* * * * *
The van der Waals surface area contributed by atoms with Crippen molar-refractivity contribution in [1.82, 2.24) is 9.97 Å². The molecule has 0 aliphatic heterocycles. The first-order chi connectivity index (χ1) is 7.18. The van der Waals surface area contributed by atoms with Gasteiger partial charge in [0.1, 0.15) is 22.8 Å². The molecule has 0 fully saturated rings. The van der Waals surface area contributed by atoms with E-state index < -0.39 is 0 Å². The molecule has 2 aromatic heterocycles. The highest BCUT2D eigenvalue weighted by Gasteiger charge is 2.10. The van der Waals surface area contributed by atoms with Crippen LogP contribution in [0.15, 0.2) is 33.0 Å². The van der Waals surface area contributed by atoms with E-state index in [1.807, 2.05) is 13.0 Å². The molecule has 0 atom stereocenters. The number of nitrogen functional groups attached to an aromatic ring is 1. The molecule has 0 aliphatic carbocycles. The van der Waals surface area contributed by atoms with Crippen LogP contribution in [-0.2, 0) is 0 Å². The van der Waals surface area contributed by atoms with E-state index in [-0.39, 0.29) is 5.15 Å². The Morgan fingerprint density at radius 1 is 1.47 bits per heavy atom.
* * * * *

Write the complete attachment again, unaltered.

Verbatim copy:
The van der Waals surface area contributed by atoms with Crippen molar-refractivity contribution in [1.82, 2.24) is 9.97 Å². The molecule has 0 aliphatic heterocycles. The first-order chi connectivity index (χ1) is 7.18. The van der Waals surface area contributed by atoms with Gasteiger partial charge in [0.1, 0.15) is 22.8 Å². The molecule has 0 fully saturated rings. The van der Waals surface area contributed by atoms with E-state index < -0.39 is 0 Å². The molecule has 2 aromatic heterocycles. The highest BCUT2D eigenvalue weighted by Gasteiger charge is 2.10. The van der Waals surface area contributed by atoms with Crippen LogP contribution in [0.15, 0.2) is 33.0 Å². The van der Waals surface area contributed by atoms with E-state index in [1.807, 2.05) is 13.0 Å². The molecule has 0 atom stereocenters. The number of nitrogen functional groups attached to an aromatic ring is 1. The molecule has 0 aliphatic carbocycles. The van der Waals surface area contributed by atoms with Crippen LogP contribution in [-0.2, 0) is 0 Å². The van der Waals surface area contributed by atoms with E-state index in [-0.39, 0.29) is 5.15 Å². The Morgan fingerprint density at radius 1 is 1.47 bits per heavy atom.